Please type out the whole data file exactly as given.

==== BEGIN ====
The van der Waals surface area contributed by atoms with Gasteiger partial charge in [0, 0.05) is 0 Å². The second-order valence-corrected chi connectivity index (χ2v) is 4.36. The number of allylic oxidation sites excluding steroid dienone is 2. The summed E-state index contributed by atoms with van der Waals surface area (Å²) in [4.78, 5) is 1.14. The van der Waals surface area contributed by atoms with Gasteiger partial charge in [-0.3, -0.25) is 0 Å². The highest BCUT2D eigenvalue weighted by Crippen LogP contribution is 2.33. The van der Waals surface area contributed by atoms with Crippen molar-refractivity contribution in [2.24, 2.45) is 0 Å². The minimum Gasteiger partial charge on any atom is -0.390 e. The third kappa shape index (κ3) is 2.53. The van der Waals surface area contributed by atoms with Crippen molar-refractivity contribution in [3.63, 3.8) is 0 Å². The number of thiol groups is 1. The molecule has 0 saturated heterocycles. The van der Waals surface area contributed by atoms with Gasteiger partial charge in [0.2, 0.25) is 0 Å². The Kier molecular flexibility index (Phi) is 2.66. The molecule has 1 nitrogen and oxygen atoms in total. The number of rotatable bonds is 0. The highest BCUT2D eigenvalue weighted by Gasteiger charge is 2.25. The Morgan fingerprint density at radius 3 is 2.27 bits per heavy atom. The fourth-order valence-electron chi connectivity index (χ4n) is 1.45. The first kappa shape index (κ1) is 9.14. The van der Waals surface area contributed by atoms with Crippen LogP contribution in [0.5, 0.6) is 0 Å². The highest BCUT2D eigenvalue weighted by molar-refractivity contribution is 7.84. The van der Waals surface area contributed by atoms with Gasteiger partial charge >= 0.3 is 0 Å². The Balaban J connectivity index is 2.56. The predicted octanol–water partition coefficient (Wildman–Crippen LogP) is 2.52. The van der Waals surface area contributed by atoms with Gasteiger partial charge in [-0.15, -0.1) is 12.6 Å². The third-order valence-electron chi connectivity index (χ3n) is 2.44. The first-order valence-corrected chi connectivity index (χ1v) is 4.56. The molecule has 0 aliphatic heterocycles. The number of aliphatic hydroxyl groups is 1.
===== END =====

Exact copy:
The van der Waals surface area contributed by atoms with Gasteiger partial charge in [0, 0.05) is 0 Å². The second-order valence-corrected chi connectivity index (χ2v) is 4.36. The number of allylic oxidation sites excluding steroid dienone is 2. The summed E-state index contributed by atoms with van der Waals surface area (Å²) in [4.78, 5) is 1.14. The van der Waals surface area contributed by atoms with Gasteiger partial charge in [-0.3, -0.25) is 0 Å². The highest BCUT2D eigenvalue weighted by Crippen LogP contribution is 2.33. The van der Waals surface area contributed by atoms with Crippen molar-refractivity contribution in [2.24, 2.45) is 0 Å². The minimum Gasteiger partial charge on any atom is -0.390 e. The third kappa shape index (κ3) is 2.53. The van der Waals surface area contributed by atoms with Crippen molar-refractivity contribution in [3.63, 3.8) is 0 Å². The number of thiol groups is 1. The molecule has 0 saturated heterocycles. The van der Waals surface area contributed by atoms with Gasteiger partial charge in [0.2, 0.25) is 0 Å². The Kier molecular flexibility index (Phi) is 2.66. The molecule has 1 nitrogen and oxygen atoms in total. The number of rotatable bonds is 0. The highest BCUT2D eigenvalue weighted by Gasteiger charge is 2.25. The Morgan fingerprint density at radius 3 is 2.27 bits per heavy atom. The fourth-order valence-electron chi connectivity index (χ4n) is 1.45. The first kappa shape index (κ1) is 9.14. The van der Waals surface area contributed by atoms with Crippen LogP contribution in [0.5, 0.6) is 0 Å². The highest BCUT2D eigenvalue weighted by molar-refractivity contribution is 7.84. The van der Waals surface area contributed by atoms with Gasteiger partial charge >= 0.3 is 0 Å². The Balaban J connectivity index is 2.56. The predicted octanol–water partition coefficient (Wildman–Crippen LogP) is 2.52. The van der Waals surface area contributed by atoms with Gasteiger partial charge in [-0.15, -0.1) is 12.6 Å². The third-order valence-electron chi connectivity index (χ3n) is 2.44. The first-order valence-corrected chi connectivity index (χ1v) is 4.56. The molecule has 0 aliphatic heterocycles. The number of aliphatic hydroxyl groups is 1.